In 1839, he returned to Scotland and joined the staff of The Glasgow Herald.[1] One of his first reports for the Herald was an account of the Eglinton Tournament of 1839.[2] Later biographers point to this piece as proof that Pagan "was the first in Scotland who really understood that the public wanted something more and better than the bald and brief notices which then appeared of public events"[3]: 255  and become "a stimulus in Scottish journalism."[4]: 14  Pagan also provided unusually engaging accounts of local government and the proceedings of the General Assembly of the Church of Scotland.[3]: 256  During his time at the Herald, he also edited a smaller newspaper, entitled The Prospective Observer.[1]

Not long after he began writing for the Herald, his talents as a descriptive writer were recognised by the London press and he was offered a position as a reporter for The Times. Although he refused the position, he became a correspondent for the paper from 1857[1] until his death in 1870.[3]: 256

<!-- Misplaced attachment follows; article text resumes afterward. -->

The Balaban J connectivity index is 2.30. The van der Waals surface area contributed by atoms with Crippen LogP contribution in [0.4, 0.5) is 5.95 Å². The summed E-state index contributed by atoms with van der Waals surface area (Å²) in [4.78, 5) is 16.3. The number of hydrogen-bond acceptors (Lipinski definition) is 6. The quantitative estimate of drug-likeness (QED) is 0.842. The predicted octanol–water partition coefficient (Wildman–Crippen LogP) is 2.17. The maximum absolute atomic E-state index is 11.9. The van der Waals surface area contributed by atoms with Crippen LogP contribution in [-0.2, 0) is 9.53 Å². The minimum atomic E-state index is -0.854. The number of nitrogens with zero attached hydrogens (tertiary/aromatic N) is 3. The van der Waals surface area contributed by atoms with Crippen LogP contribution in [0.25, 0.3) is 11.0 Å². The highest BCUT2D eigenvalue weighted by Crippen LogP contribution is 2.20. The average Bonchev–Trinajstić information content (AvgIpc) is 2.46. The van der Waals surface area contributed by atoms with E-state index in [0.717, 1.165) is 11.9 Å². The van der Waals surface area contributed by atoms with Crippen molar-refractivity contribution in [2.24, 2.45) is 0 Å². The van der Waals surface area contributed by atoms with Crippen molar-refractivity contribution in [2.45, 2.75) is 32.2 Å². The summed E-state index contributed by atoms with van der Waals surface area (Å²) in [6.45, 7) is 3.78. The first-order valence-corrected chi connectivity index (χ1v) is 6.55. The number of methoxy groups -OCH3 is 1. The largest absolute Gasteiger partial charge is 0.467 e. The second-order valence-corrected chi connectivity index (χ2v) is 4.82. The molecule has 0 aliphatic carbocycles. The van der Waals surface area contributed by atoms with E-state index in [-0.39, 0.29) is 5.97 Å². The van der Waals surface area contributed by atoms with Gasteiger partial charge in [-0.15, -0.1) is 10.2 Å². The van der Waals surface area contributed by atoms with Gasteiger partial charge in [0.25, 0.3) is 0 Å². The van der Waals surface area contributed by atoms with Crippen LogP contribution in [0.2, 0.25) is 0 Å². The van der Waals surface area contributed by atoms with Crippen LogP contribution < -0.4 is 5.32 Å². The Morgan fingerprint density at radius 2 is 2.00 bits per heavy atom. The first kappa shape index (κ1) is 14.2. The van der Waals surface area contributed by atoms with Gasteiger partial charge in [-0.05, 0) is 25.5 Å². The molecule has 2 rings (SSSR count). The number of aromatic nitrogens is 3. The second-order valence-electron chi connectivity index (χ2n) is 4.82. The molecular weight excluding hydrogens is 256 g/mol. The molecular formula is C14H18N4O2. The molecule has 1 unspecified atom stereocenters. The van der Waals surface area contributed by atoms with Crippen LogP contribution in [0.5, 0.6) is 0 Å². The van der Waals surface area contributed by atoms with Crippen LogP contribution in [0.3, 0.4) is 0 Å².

In the early 1850s, the health of the Herald's editor, George Outram, began to deteriorate. Pagan was promoted to sub-editor and took over the editorial responsibilities of the newspaper until Outram's death in 1856.[3]: 255  During his time as sub-editor, Pagan was credited with improving the newspaper's layout and with developing a "bolder" editorial tone, including the introduction of leading articles.[4]: 287  In 1859, in response to the abolition of the Stamp Act, he converted the newspaper from a tri-weekly to a daily publication, setting the price at one penny and making it one of the first daily provincial newspapers in Britain.[3]: 257  He also greatly expanded the coverage of local news, offered readers a greater selection of verbatim reporting of political and religious speeches and increased the range of telegraphic news.[1]